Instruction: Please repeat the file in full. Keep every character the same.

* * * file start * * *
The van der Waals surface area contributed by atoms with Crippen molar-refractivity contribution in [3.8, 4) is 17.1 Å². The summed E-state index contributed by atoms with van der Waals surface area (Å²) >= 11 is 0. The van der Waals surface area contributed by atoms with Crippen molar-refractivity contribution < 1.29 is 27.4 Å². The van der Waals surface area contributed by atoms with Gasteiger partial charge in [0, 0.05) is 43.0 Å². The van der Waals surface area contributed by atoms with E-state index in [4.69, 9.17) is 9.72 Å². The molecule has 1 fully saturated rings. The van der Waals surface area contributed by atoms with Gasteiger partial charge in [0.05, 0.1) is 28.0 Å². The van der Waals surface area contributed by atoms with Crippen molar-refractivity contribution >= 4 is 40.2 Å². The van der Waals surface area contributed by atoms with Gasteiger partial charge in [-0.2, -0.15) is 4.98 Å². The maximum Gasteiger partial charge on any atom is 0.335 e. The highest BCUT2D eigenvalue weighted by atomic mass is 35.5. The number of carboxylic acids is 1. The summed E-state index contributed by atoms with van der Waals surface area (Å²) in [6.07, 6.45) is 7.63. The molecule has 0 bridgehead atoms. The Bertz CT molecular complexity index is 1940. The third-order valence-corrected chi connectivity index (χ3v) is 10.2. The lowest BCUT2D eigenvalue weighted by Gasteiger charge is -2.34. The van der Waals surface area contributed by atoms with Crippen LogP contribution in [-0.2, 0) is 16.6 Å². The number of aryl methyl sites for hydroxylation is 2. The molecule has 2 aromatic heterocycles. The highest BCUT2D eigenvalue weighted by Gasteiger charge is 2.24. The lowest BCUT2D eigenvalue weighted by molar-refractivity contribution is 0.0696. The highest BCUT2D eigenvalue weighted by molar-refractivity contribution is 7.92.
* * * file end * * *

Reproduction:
The van der Waals surface area contributed by atoms with Crippen molar-refractivity contribution in [3.8, 4) is 17.1 Å². The summed E-state index contributed by atoms with van der Waals surface area (Å²) >= 11 is 0. The van der Waals surface area contributed by atoms with Crippen molar-refractivity contribution < 1.29 is 27.4 Å². The van der Waals surface area contributed by atoms with Gasteiger partial charge in [0, 0.05) is 43.0 Å². The van der Waals surface area contributed by atoms with E-state index in [4.69, 9.17) is 9.72 Å². The molecule has 1 fully saturated rings. The van der Waals surface area contributed by atoms with Gasteiger partial charge in [0.05, 0.1) is 28.0 Å². The van der Waals surface area contributed by atoms with Crippen molar-refractivity contribution >= 4 is 40.2 Å². The van der Waals surface area contributed by atoms with Gasteiger partial charge in [-0.2, -0.15) is 4.98 Å². The maximum Gasteiger partial charge on any atom is 0.335 e. The highest BCUT2D eigenvalue weighted by atomic mass is 35.5. The number of carboxylic acids is 1. The summed E-state index contributed by atoms with van der Waals surface area (Å²) in [6.07, 6.45) is 7.63. The molecule has 0 bridgehead atoms. The Bertz CT molecular complexity index is 1940. The third-order valence-corrected chi connectivity index (χ3v) is 10.2. The lowest BCUT2D eigenvalue weighted by Gasteiger charge is -2.34. The van der Waals surface area contributed by atoms with Crippen LogP contribution in [-0.2, 0) is 16.6 Å². The number of aryl methyl sites for hydroxylation is 2. The molecule has 2 aromatic heterocycles. The highest BCUT2D eigenvalue weighted by Gasteiger charge is 2.24. The lowest BCUT2D eigenvalue weighted by molar-refractivity contribution is 0.0696. The highest BCUT2D eigenvalue weighted by molar-refractivity contribution is 7.92.